By midday the governor had declared a state of emergency. Radio updates on road closures sounded as a litany of disaster. Helicopters filled the sky—the National Guard dropped food into isolated towns, as local officials hosting FEMA surveyed hundreds of washed-out roads—pavement crumpled as if asphalt weighed little more than construction paper. Cresting rivers had carved islands out of landlocked villages with the ease of a paring knife. Listening to the propellers flap high in the sky, I wondered how it all looked from above. How do they chronicle an infrastructure’s wounds: farmlands and storefronts submerged, houses swept entirely away? Everything upturned by the deluge, as if all the fountains of the great deep had burst.
And we, like others, flocked to the flood zones carrying muck boots and shovels, masks and morale, in an all-hands-on-deck recovery effort I hadn’t seen in years—ten years—since we cleaned firefighter boots at the Javits Center and delivered bagged lunches to Ground Zero.
“Maybe it’s just what we need,” a woman said as we stood on the silt bed of Main Street, our rubber soles leaving imprints in the mud. She paced. My feet stuck to the ground. She and her husband had spent a decade renovating their farmhouse in Northfield. When the storm waters flooded its foundation, the house was left unhinged, a structure warped and buckled and waiting to fall. Her neck craned as she said, “It’s not just our homes that need rebuilding.” A mask hung below her chin. Tears had left small streams in the dust on her face. As she spoke, I wanted to touch those lines, to record the pattern of her loss, the same way I wanted to draw a contour map of the state, to see how water banks and land had blurred.
Perhaps this is what Isaac Newton meant when he explained inertia as the resistance to change. Wasn’t that why we were driven to move? Fearing our own inaction—nothing to push us, nothing to pull—amid the routine hustle of the city?
But it was Aristotle who dominated scientific thinking before Newton. The world accepted Aristotle’s ideas because they seemed to support what everyone saw in nature: heavy objects like rocks and trees and buildings want to be at rest on the ground; light objects like smoke and fog want to be in motion in the air; the stars want to remain in the sky. It took years and a few brilliant minds—Newton, Galileo, Copernicus—to overturn Aristotle’s less foolproof ideas. How I wish to step into their brains (to say nothing of traveling back in time), to see, for an instant, how they saw the earth and its variables. And where would we be without them? Still accepting the notion that weight alone affects falling objects? Still assuming that the sun and moon and planets moved, but not the earth itself? Once, heliocentric cosmology revealed Aristotle’s vulnerability; perhaps now, natural or man-made disasters reveal our own.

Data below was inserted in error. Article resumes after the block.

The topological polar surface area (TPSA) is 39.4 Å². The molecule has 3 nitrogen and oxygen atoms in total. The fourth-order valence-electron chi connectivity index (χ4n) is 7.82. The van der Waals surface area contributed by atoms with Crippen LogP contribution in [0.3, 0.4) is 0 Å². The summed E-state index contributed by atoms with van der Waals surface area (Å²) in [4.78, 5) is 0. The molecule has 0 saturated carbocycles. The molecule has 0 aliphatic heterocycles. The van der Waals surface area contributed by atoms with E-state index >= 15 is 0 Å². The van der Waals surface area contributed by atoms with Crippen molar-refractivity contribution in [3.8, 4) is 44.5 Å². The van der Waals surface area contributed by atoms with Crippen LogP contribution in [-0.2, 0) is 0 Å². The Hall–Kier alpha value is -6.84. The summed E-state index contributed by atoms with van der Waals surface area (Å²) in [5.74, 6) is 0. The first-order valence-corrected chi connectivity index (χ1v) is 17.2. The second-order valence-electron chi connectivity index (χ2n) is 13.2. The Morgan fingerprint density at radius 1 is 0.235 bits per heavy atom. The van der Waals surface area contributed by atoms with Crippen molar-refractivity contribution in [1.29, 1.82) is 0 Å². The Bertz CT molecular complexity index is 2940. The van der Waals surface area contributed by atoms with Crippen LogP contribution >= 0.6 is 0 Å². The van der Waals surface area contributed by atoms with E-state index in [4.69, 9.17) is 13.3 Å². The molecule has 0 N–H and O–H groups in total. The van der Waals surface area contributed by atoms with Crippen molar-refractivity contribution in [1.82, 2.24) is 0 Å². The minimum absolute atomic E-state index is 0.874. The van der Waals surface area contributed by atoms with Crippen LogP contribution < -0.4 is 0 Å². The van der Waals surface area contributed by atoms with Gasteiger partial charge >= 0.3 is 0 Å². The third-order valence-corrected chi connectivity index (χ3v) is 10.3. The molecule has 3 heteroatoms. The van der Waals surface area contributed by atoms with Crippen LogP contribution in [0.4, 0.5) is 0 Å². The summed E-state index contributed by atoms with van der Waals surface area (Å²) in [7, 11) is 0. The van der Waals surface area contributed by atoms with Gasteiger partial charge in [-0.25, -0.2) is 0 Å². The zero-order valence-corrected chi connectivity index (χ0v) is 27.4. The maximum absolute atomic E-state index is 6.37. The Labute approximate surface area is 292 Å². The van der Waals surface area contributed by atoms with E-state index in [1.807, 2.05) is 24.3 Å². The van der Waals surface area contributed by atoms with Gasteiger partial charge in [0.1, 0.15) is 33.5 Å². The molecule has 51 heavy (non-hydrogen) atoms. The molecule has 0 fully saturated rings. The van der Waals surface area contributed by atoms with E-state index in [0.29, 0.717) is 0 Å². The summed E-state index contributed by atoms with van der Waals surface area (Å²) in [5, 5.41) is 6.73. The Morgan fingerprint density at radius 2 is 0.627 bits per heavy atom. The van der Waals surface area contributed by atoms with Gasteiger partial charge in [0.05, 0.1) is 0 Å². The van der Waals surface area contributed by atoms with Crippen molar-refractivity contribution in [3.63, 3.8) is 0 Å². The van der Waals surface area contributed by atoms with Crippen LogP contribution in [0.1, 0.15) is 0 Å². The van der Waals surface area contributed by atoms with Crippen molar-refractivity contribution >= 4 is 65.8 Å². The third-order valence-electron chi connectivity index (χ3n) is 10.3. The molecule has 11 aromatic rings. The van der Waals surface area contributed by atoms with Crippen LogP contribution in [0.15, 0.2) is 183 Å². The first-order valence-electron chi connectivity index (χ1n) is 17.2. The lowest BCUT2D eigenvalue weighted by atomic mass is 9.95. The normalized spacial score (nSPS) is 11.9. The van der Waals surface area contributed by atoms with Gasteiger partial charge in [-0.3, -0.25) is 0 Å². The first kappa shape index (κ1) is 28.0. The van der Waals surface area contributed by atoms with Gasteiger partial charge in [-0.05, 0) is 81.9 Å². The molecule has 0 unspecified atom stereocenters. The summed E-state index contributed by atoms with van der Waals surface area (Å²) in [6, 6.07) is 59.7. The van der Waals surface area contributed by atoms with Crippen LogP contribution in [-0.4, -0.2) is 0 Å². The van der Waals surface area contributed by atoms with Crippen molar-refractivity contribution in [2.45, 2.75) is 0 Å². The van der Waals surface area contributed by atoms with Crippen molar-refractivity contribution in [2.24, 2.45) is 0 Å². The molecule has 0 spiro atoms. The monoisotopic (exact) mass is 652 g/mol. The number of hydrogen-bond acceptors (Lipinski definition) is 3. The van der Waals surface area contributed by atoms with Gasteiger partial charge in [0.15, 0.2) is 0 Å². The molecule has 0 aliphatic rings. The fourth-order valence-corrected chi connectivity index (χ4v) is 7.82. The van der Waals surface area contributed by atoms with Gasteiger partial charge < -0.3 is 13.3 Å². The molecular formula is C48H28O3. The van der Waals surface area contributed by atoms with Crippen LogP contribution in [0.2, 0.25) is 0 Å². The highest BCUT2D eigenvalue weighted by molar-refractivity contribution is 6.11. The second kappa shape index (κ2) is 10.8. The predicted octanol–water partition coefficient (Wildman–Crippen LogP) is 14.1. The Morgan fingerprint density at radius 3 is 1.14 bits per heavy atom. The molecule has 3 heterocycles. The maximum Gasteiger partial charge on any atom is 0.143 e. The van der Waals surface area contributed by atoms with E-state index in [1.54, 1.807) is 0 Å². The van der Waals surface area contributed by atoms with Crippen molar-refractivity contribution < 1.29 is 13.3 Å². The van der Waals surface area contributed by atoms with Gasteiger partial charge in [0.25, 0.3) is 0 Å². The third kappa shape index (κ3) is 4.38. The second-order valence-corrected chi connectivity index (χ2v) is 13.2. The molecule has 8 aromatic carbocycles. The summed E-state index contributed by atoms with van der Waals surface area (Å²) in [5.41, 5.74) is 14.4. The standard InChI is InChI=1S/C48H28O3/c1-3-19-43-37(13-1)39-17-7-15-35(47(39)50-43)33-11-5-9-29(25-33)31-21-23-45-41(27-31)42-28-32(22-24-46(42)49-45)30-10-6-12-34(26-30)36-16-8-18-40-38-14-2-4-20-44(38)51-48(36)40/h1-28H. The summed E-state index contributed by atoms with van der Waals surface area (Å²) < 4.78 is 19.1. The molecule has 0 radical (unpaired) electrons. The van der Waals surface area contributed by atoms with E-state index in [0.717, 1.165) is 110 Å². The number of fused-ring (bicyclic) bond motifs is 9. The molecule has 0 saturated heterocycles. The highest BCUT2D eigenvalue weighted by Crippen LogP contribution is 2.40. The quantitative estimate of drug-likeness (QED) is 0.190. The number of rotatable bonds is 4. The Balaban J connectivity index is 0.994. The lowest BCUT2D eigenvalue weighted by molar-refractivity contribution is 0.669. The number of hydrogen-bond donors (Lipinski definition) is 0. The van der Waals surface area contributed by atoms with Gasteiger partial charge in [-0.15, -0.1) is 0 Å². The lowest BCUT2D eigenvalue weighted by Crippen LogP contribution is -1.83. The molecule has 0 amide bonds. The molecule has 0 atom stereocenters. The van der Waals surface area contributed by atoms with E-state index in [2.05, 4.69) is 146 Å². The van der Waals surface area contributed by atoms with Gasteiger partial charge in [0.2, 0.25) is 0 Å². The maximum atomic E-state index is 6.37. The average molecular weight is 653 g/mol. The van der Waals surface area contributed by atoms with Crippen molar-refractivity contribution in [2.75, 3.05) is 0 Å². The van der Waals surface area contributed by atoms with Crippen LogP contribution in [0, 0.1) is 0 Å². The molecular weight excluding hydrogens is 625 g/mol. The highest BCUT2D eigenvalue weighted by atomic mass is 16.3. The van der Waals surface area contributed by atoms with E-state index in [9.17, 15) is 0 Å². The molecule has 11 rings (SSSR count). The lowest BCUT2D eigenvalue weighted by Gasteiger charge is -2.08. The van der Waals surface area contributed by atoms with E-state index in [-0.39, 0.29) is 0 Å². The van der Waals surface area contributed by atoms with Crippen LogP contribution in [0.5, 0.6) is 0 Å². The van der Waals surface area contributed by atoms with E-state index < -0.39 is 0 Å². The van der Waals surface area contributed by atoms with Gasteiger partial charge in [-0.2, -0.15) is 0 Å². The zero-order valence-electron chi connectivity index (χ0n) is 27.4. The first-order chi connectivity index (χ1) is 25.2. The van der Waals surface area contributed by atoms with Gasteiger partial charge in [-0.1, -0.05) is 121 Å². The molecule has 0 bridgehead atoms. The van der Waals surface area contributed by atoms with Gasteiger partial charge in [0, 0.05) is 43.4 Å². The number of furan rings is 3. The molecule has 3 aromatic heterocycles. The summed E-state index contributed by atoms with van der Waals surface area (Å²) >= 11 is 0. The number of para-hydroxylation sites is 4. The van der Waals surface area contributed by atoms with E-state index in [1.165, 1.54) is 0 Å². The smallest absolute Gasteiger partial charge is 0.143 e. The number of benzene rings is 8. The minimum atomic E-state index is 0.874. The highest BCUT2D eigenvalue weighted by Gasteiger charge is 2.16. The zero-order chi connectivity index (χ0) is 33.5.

Should an external force be applied to a body, the acceleration of that body is directly proportional to the mass of the body and the force applied (also known formulaically as F=ma).
In September, driving south toward the city, we waited to hear news from Wall Street, where activists—our friends among them—had gathered in Zuccotti Park. Joshua leaned forward to adjust the car radio. The northern stations were late in reporting the story. Instead of the call-and-response inventory of societal ills, income inequality, corporate corruption, and political influence being rallied against by protesters, a local station aired a story on the plight of two migratory shorebirds confirmed dead after being shot down by hunters.
Whimbrels, long-billed shorebirds known for distance flying, stand over one foot tall and can travel up to fifty miles per hour for more than three thousand miles without rest. The birds migrate each year from arctic breeding grounds in Canada to the tropics of Brazil. Scientists in Virginia used satellite transmitters to track a pair of whimbrels for nearly thirty thousand miles. The birds, which had not originally set out to fly together, each attempted to avoid different storm systems. But the force of the storms, like two armed and impassioned hijackers, diverted the birds off course over the West Indian Islands, where shorebird hunting is still legal. The first bird flew through the east side of Hurricane Irene, landed on Montserrat, and spent a week on Antigua. The second bird flew through Hurricane Maria, which had originated as a tropical wave over the central Atlantic and attained hurricane status while approaching Bermuda.
On the morning of September 12, researchers watched the whim-brels disappear from their monitors. When the first bird’s signal resurfaced, suddenly grounded, they thought it was an accident, a technical failure. But within minutes the second bird hit ground. One by one they had entered into the squinted view of a rifle-ready young hunter on Guadeloupe. Both shorebirds were shot down from the sky.
Joshua was angered by the story. I was too, but I couldn’t help envying the birds their endurance—or is it sheer bravado that impels them into the eye of a storm? If I were a bird in flight for thousands of miles and found no dry ground on which to set foot, I might throw up my wings, as it were, and turn back. Of course, the birds themselves don’t think this way. Migration is a force within that they cannot resist.